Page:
Thesis: Emmis preferred shares are either worth nothing (if bankrupt) or they are worth $50 per share plus a decent interest rate. Unless I'm missing something, there isn't much in between. I know that the actual price until maturity would fluctuate due to risk and market interest rates, but if Emmis survives and restores their dividends (which they must do eventually if they survive), then the $50 value would ultimately be achieved. Questions: Is the above thesis true or are there factors other than bankruptcy that could change the potential value of EMMSP? If the thesis is true, wouldn't the risk reward ratio at this price a compelling buy (at least for spec money)? Put another way, is Emmis in such bad shape that it is a near certainty that they will go under or do they represent a good opportunity at 20:1 odds.
Something else interesting to note on cumulative preferred shares that are in non-payment - you should expect to get a 1099-OID for the value of the deferred dividend. The shares are now (in theory) worth that much more (since the dividend is accumulating), and the government will be expecting you to pay the taxes on that increased value "out of pocket". Essentially they're the same as a zero coupon note while they are in deferment. Doesn't apply of course in retirement accounts.
Thankfully, my EMMSP is in an IRA. I sold most of it anyway after the big run, but have just started buying back in at around 14. I'm guessing it will be cheaper in the morning. Do you see the Citadel news as being totally unrelated or a bad omen? Also, given that the unpaid dividends will probably accrue over multiple tax years, who gets dinged with the 1099-OID and for what amount of back dividends? For example, if I sold prior to the end of the tax year (which I did) does the current holder owe for all accrued dividends for the year or are they prorated based on when you held? It seems like it would be painfully difficult and expensive to track this and issue correct 1099’s. I know it’s not important for my specific investment as I’m in an IRA, but I’m just trying to understand the concept in general. I’m also grateful that you’ve taken the time to share what you’ve already written. Thanks.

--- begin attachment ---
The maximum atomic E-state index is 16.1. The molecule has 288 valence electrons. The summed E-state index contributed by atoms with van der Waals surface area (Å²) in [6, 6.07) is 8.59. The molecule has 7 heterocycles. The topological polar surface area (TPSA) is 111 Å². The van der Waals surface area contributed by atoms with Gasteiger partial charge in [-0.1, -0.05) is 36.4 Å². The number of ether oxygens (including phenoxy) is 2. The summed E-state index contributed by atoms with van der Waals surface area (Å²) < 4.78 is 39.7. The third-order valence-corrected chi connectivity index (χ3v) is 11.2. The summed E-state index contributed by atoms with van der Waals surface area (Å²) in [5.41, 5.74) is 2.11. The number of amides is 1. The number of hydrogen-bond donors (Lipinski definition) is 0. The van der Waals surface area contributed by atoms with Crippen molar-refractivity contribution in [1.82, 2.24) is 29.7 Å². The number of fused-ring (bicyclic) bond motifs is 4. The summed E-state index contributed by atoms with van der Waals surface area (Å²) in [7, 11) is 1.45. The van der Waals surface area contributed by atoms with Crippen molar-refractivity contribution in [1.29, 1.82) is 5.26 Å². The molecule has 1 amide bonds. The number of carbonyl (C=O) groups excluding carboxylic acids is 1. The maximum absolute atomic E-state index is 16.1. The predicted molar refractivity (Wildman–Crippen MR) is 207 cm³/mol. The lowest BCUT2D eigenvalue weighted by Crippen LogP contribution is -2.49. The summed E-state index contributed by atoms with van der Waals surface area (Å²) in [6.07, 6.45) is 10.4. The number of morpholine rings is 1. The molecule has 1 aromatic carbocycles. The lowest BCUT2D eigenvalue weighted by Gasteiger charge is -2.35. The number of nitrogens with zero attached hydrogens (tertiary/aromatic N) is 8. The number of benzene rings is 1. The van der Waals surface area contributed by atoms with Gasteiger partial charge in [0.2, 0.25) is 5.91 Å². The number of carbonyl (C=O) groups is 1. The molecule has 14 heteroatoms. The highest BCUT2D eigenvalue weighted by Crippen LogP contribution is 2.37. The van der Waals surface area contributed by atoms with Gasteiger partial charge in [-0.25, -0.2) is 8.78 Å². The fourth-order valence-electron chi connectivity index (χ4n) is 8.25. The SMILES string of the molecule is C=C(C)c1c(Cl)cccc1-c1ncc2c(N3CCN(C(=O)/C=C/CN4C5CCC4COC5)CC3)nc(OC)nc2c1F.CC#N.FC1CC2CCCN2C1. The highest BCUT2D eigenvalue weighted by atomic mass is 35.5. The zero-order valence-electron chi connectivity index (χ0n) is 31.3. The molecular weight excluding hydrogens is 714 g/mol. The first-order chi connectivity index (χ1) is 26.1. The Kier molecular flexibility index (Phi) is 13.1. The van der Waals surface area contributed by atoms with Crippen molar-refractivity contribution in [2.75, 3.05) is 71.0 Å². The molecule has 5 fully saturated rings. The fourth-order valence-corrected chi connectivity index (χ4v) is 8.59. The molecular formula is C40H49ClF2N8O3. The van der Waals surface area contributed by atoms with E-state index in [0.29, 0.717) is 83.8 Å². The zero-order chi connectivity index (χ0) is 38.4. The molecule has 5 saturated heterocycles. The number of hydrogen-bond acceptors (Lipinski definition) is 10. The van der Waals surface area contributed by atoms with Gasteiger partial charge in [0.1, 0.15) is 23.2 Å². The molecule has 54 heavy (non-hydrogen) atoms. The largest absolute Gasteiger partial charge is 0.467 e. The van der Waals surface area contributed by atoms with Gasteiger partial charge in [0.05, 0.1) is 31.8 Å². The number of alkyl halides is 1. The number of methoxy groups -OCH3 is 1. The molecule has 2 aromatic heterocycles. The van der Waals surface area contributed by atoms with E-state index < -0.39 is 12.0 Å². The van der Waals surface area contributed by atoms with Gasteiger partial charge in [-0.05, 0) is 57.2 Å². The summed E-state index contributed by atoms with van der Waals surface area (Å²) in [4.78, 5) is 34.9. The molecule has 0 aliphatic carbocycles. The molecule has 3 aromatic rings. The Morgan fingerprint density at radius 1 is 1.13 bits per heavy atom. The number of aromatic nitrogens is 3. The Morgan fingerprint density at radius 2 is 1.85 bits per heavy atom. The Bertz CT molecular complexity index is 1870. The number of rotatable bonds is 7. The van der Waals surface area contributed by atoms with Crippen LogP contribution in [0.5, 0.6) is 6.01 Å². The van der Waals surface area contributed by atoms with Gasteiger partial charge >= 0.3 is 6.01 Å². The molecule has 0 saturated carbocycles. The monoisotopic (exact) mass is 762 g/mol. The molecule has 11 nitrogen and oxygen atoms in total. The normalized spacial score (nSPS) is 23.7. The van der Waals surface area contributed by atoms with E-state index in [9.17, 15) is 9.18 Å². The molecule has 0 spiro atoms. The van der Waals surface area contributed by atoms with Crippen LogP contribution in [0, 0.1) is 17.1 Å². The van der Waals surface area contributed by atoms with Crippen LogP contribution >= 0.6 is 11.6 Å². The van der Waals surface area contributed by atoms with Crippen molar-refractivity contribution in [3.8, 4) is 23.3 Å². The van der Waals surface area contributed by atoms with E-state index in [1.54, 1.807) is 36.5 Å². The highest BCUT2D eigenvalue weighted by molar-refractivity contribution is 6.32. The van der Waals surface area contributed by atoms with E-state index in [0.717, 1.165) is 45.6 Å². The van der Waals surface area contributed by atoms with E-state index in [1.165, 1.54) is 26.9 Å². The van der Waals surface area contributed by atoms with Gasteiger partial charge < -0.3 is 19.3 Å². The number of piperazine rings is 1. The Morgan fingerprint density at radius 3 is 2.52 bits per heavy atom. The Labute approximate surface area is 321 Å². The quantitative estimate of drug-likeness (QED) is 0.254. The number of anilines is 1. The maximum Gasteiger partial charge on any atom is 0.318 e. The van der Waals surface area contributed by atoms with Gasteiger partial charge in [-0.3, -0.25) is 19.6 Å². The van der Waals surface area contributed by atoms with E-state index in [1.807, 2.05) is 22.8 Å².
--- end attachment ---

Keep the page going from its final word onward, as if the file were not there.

You're seeing a few factors at work on the preferred price. A cumulative preferred that goes into non-payment is treated as an original issue discount security for tax purposes, like a zero coupon. Anyone holding EMMSP at year end, assuming they still aren't paying, should expect to get a 1099-OID for 3.25 a share. That accumulated value is taxable in the year it accumulates, and once you pay that tax you add the 3.25 to your cost basis. If they then go under you can report the higher basis as your loss, but you don't get your taxes back. So there is a real cost associated with holding this even beyond the risk of default, even at 15% you'll be hit with 50 cents a share in taxes out of pocket.